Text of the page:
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How Volcanoes Work

Magma and Plate Tectonics
Graphic courtesy USGS

The first question this raises is: what exactly is this "material from the inside"? On our planet, it's magma, fluid molten rock. This material is partially liquid, partially solid and partially gaseous. To understand where it comes from, we need to consider the structure of planet Earth.

The earth is composed of many layers, roughly divided into three mega-layers: the core, the mantle and the outer crust:

  • We all live on the rigid outer crust, which is 3 to 6 miles (5 to 10 km) thick under the oceans and 20 to 44 miles (32 to 70)thick under the land. This may seem fairly thick to us, but compared to the rest of the planet, it's very thin -- like the outer skin on an apple.
  • Directly under the outer crust is the mantle, the largest layer of the earth. The mantle is extremely hot, but for the most part, it stays in solid form because the pressure deep inside the planet is so great that the material can't melt. In certain circumstances, however, the mantle material does melt, forming magma that makes its way through the outer crust.
The blue lines mark plate boundaries, the red triangles mark active volcanoes and the yellow dots show recent earthquakes.
The blue lines mark plate boundaries, the red triangles mark active volcanoes and the yellow dots show recent earthquakes.
Graphic courtesy NASA

In the 1960s, scientists developed a revolutionary theory called plate tectonics. Plate tectonics holds that the lithosphere, a layer of rigid material composed of the outer crust and the very top of the mantle, is divided into seven large plates and several more smaller plates. These plates drift very slowly over the mantle below, which is lubricated by a soft layer called the asthenosphere. The activity at the boundary between some of these plates is the primary catalyst for magma production.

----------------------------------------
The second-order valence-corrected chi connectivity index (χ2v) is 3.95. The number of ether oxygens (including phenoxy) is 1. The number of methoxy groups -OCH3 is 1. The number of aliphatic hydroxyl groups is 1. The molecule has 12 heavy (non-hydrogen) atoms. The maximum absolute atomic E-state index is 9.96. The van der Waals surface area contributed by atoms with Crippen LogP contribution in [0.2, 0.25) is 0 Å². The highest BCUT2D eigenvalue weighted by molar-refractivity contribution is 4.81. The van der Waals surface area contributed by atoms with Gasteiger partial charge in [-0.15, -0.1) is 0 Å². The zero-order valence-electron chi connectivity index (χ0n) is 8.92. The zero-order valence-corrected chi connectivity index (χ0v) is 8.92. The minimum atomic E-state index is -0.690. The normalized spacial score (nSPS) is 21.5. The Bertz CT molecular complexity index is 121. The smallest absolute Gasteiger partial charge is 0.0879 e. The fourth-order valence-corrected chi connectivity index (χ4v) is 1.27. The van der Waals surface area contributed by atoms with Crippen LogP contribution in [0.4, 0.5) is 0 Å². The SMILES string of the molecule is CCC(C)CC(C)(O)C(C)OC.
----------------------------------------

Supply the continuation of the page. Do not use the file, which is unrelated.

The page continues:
Where the different plates meet, they typically interact in one of four ways:

  • If the two plates are moving away from each other, an ocean ridge or continental ridge forms, depending on whether the plates meet under the ocean or on land. As the two plates separate, the mantle rock from the asthenosphere layer below flows up into the void between the plates. Because the pressure is not as great at this level, the mantle rock will melt, forming magma. As the magma flows out, it cools, hardening to form new crust. This fills in the gap created by the plates diverging. This sort of magma production is called spreading center volcanism.
  • At the point where two plates collide, one plate may be pushed under the other plate, so that it sinks into the mantle. This process, called subduction, typically forms a trench, a very deep ditch, usually in the ocean floor. As the rigid lithosphere pushes down into the hot, high-pressure mantle, it heats up. Many scientists believe that the sinking lithosphere layer can't melt at this depth, but that the heat and pressure forces the water (the surface water and water from hydrated minerals) out of the plate and into the mantle layer above. The increased water content lowers the melting point of the mantle rock in this wedge, causing it to melt into magma. This sort of magma production is called subduction zone volcanism.
  • If the plates collide and neither plate can subduct under the other, the crust material will just "crumple," pushing up mountains. This process does not produce volcanoes. This kind of boundary can develop later into a subduction zone.
  • Some plates move against each other rather than push or pull apart. These transform plate boundaries rarely produce volcanic activity.

Click here for a great diagram of plate boundaries.

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